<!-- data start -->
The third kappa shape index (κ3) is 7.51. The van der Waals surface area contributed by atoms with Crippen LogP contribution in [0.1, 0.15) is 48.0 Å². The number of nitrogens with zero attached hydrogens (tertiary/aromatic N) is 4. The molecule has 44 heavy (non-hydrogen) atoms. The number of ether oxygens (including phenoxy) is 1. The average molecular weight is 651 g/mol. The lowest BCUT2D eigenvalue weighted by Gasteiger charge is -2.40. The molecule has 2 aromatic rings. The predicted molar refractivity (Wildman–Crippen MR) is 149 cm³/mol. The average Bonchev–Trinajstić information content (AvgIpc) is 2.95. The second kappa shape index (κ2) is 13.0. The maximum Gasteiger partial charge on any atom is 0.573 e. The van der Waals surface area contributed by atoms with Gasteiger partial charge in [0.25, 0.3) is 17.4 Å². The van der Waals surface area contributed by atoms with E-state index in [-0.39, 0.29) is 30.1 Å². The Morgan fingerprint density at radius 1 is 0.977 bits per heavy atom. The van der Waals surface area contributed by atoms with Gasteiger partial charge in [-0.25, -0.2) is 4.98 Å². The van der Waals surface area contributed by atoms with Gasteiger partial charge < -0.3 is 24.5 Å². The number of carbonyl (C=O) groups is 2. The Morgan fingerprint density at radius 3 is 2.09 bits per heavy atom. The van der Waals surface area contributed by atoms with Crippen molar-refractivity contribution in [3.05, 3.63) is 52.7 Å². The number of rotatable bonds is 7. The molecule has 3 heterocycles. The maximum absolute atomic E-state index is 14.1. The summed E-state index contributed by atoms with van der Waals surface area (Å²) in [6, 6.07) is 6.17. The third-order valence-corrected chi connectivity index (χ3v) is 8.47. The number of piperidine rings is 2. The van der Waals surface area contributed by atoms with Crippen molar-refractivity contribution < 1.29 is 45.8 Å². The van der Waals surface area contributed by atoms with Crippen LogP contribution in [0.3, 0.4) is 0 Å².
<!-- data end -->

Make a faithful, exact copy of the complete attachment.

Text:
The third kappa shape index (κ3) is 7.51. The van der Waals surface area contributed by atoms with Crippen LogP contribution in [0.1, 0.15) is 48.0 Å². The number of nitrogens with zero attached hydrogens (tertiary/aromatic N) is 4. The molecule has 44 heavy (non-hydrogen) atoms. The number of ether oxygens (including phenoxy) is 1. The average molecular weight is 651 g/mol. The lowest BCUT2D eigenvalue weighted by Gasteiger charge is -2.40. The molecule has 2 aromatic rings. The predicted molar refractivity (Wildman–Crippen MR) is 149 cm³/mol. The average Bonchev–Trinajstić information content (AvgIpc) is 2.95. The second kappa shape index (κ2) is 13.0. The maximum Gasteiger partial charge on any atom is 0.573 e. The van der Waals surface area contributed by atoms with Gasteiger partial charge in [0.25, 0.3) is 17.4 Å². The van der Waals surface area contributed by atoms with E-state index in [-0.39, 0.29) is 30.1 Å². The Morgan fingerprint density at radius 1 is 0.977 bits per heavy atom. The van der Waals surface area contributed by atoms with Gasteiger partial charge in [-0.25, -0.2) is 4.98 Å². The van der Waals surface area contributed by atoms with Gasteiger partial charge < -0.3 is 24.5 Å². The number of carbonyl (C=O) groups is 2. The Morgan fingerprint density at radius 3 is 2.09 bits per heavy atom. The van der Waals surface area contributed by atoms with Crippen molar-refractivity contribution in [3.05, 3.63) is 52.7 Å². The number of rotatable bonds is 7. The molecule has 3 heterocycles. The maximum absolute atomic E-state index is 14.1. The summed E-state index contributed by atoms with van der Waals surface area (Å²) in [6, 6.07) is 6.17. The third-order valence-corrected chi connectivity index (χ3v) is 8.47. The number of piperidine rings is 2. The van der Waals surface area contributed by atoms with Crippen molar-refractivity contribution < 1.29 is 45.8 Å². The van der Waals surface area contributed by atoms with Crippen LogP contribution in [0.3, 0.4) is 0 Å².